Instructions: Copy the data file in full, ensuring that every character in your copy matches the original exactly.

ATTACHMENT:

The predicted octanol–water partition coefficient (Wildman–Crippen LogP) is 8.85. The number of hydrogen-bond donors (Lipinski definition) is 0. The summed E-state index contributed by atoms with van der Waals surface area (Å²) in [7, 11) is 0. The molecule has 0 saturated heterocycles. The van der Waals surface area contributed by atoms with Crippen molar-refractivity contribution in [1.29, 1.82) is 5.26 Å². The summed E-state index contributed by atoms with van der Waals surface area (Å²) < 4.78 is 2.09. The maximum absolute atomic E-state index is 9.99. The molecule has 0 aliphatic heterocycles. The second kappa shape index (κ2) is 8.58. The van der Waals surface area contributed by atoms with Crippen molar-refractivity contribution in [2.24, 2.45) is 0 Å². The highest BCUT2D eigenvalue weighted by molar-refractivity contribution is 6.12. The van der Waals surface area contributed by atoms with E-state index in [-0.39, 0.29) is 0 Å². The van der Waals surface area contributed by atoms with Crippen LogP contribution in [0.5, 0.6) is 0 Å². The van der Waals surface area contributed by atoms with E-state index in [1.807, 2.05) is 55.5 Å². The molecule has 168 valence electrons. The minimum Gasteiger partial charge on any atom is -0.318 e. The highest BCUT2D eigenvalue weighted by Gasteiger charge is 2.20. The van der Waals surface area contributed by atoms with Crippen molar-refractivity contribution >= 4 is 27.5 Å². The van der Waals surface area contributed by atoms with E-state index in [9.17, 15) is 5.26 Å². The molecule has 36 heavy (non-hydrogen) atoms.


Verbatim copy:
The predicted octanol–water partition coefficient (Wildman–Crippen LogP) is 8.85. The number of hydrogen-bond donors (Lipinski definition) is 0. The summed E-state index contributed by atoms with van der Waals surface area (Å²) in [7, 11) is 0. The molecule has 0 saturated heterocycles. The van der Waals surface area contributed by atoms with Crippen molar-refractivity contribution in [1.29, 1.82) is 5.26 Å². The summed E-state index contributed by atoms with van der Waals surface area (Å²) < 4.78 is 2.09. The maximum absolute atomic E-state index is 9.99. The molecule has 0 aliphatic heterocycles. The second kappa shape index (κ2) is 8.58. The van der Waals surface area contributed by atoms with Crippen molar-refractivity contribution in [2.24, 2.45) is 0 Å². The highest BCUT2D eigenvalue weighted by molar-refractivity contribution is 6.12. The van der Waals surface area contributed by atoms with E-state index in [-0.39, 0.29) is 0 Å². The van der Waals surface area contributed by atoms with Crippen LogP contribution in [0.5, 0.6) is 0 Å². The van der Waals surface area contributed by atoms with E-state index in [1.807, 2.05) is 55.5 Å². The molecule has 168 valence electrons. The minimum Gasteiger partial charge on any atom is -0.318 e. The highest BCUT2D eigenvalue weighted by Gasteiger charge is 2.20. The van der Waals surface area contributed by atoms with Crippen molar-refractivity contribution >= 4 is 27.5 Å². The van der Waals surface area contributed by atoms with E-state index in [9.17, 15) is 5.26 Å². The molecule has 36 heavy (non-hydrogen) atoms.